Weird in a World That’s Not: A Q&A With Author Jennifer Romolini

She had me at “weird.” I couldn’t wait to dig into Jennifer Romolini’s brand new book, Weird In a World That’s Not: A Career Guide for Misfits, F*ckups, and Failures. After all, who among us hasn’t at some point felt totally out of place, especially in a work setting?

I recently had the opportunity to chat with Jennifer about how the book came to be and some of her top takeaways.

Let’s start with what’s on everyone’s mind: Define “weird” as you are using it, and how do people recognize this quality in themselves and their coworkers?

I think the simplest way to define “weird” in relation to my book is to replace it with “awkward” — though “Awkward In a World That’s Not” doesn’t really have the same ring. Weird in this case means people who often feel out of sync and out of step with the world around them — maybe they are socially or physically clumsy, blush a lot, overthink everything or feel anxious in situations where everyone seems to feel fine.

I’ve carried around “weirdness” my whole life — I crash into walls, tear up when I shouldn’t, carry around a purse that is a really a bag of trash — but when I became a manager, I realized there were more people like me than I thought.

I started to identify this weirdness in my employees, such as how they couldn’t speak up for themselves, or it took them forever to get to their point because they were overthinking everything. Or sometimes they thought-policed me and their coworkers and created problems that didn’t really exist. As a boss, I spent a lot of time helping my employees get over the fact that they were getting in their own way, and that’s how this book was born.

Do you think that “weird” is a bit of a generational thing, perhaps that younger generations are more tolerant of people who are quirky or unique?

I think that work in general has become more emotional and intimate, and workplaces are certainly far less formal than they were, say, in my parents’ generation. So as we relax that formality, there’s more room to be yourself, to say how you feel and ask for what you want.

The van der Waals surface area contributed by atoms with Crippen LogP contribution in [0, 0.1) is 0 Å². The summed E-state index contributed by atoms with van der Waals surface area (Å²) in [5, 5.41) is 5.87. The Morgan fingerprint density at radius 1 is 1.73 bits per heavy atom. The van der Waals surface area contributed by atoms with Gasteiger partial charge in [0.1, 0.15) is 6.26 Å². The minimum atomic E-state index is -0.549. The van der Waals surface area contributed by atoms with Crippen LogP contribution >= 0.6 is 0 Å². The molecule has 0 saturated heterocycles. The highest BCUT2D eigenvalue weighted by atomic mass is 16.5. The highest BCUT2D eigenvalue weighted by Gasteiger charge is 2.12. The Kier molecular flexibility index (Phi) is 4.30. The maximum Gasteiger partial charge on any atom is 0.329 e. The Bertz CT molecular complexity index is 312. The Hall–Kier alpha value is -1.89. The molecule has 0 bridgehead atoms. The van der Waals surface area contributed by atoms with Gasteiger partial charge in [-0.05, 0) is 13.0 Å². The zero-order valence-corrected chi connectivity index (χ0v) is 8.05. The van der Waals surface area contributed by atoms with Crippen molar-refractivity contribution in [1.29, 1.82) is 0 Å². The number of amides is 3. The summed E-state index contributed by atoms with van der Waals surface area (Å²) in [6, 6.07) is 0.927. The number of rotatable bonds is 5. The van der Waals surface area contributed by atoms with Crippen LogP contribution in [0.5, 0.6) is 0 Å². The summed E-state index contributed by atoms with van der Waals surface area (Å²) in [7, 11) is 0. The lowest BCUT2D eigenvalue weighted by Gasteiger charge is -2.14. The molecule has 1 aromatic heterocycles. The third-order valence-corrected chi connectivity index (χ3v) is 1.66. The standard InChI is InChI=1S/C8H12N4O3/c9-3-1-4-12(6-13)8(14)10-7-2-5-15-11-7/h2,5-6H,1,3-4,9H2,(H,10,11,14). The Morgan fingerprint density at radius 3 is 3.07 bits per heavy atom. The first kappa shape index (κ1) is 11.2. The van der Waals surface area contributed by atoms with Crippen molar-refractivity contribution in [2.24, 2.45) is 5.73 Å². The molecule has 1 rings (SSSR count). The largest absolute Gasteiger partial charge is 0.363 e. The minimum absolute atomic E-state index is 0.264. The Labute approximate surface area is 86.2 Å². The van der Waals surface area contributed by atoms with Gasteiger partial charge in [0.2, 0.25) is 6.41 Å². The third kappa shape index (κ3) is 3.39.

To their credit, millennials believe they are entitled to mentorship and fair treatment at work, and they demand to be heard (anecdotally, my millennial employees request meetings with bosses at least three times more than I ever did) —  and that allows them to reveal more of who they genuinely are, and who they are is often weird.

A hot buzzword in today’s workplace is “authentic.” How does the desire for authenticity play into how people present and see themselves?

There’s a disconnect right now between the self we present on social media channels — these carefully curated online personas, this idea of turning yourself into a perfect “brand” — and who we are face-to-face in real life.

I think that’s part of the reason everyone is getting so weird. We invest so much time creating these online personas that when we’re out in the world, we have this fear and anxiety of not living up to that persona or being exposed as awkward or uncool, or lacking that Instagrammable life or high-brow shelfie.

I think we’re comparing ourselves to other people and making ourselves miserable over it more than ever before. I generally hate buzzwords because they’re overused and become meaningless, but I do think it’s more important than ever to know and accept who you truly are and approach your life honestly with loads of self-reflection. That’s all authenticity is: Knowing yourself and having the courage to be that self, day in and out.

What’s your favorite story of someone embracing their “weirdness” at work and having it come off really successfully?

Whenever I run an editorial brainstorm session, I’m always most delighted to see people really go for it and present an original or offbeat idea they love but are afraid other people won’t. In that moment, they usually reveal something about themselves, because they get animated or emotional and, yes, sometimes awkward and odd in the process. More often than not, these are the stories I take. Pitching is terrifying, but it’s so much more satisfying when you give it everything you have, and that usually requires exposing yourself a bit and being vulnerable.

What is the one thing you’d want a “weird” person to know about work, and on the flip side, one thing you think that person’s manager should know?

Fellow weirds: No one knows how weird it feels inside your head. No matter how heart-thumpingly anxious and awkward you feel, it’s private, and it’s yours to own. Absolutely no one is scrutinizing you the way you’re scrutinizing yourself.

For managers, be patient with the misfits! Encourage them to work hard and help them feel seen and known. I guarantee they’ll pay you back with smart work and loyalty in spades.

All right, you know what’s next: What’s one “weird” trait you’ve learned to embrace at work? Share in the “judgement-free” comment zone below!

Lindsey Pollak is the leading expert on millennials and the multigenerational workplace, trusted by global companies, universities and the world’s top media outlets. A New York Times bestselling author and keynote speaker, Lindsey began her career as a dorm RA in college and has been mentoring millennials — and explaining them to other generations — ever since. Her presentations have audiences so engaged that, in the words of one attendee, “I didn’t check my phone once!” Contact Lindsey to discuss a speaking engagement for your organization.

One Response to “Weird in a World That’s Not: A Q&A With Author Jennifer Romolini”

  1. Technical Skills Assessment

    Nice to read the article, know about the author Jennifer Romolini and even i don’t know about this book but i will read this book, it seem its have a unique story, thank you for the article.

    Reply

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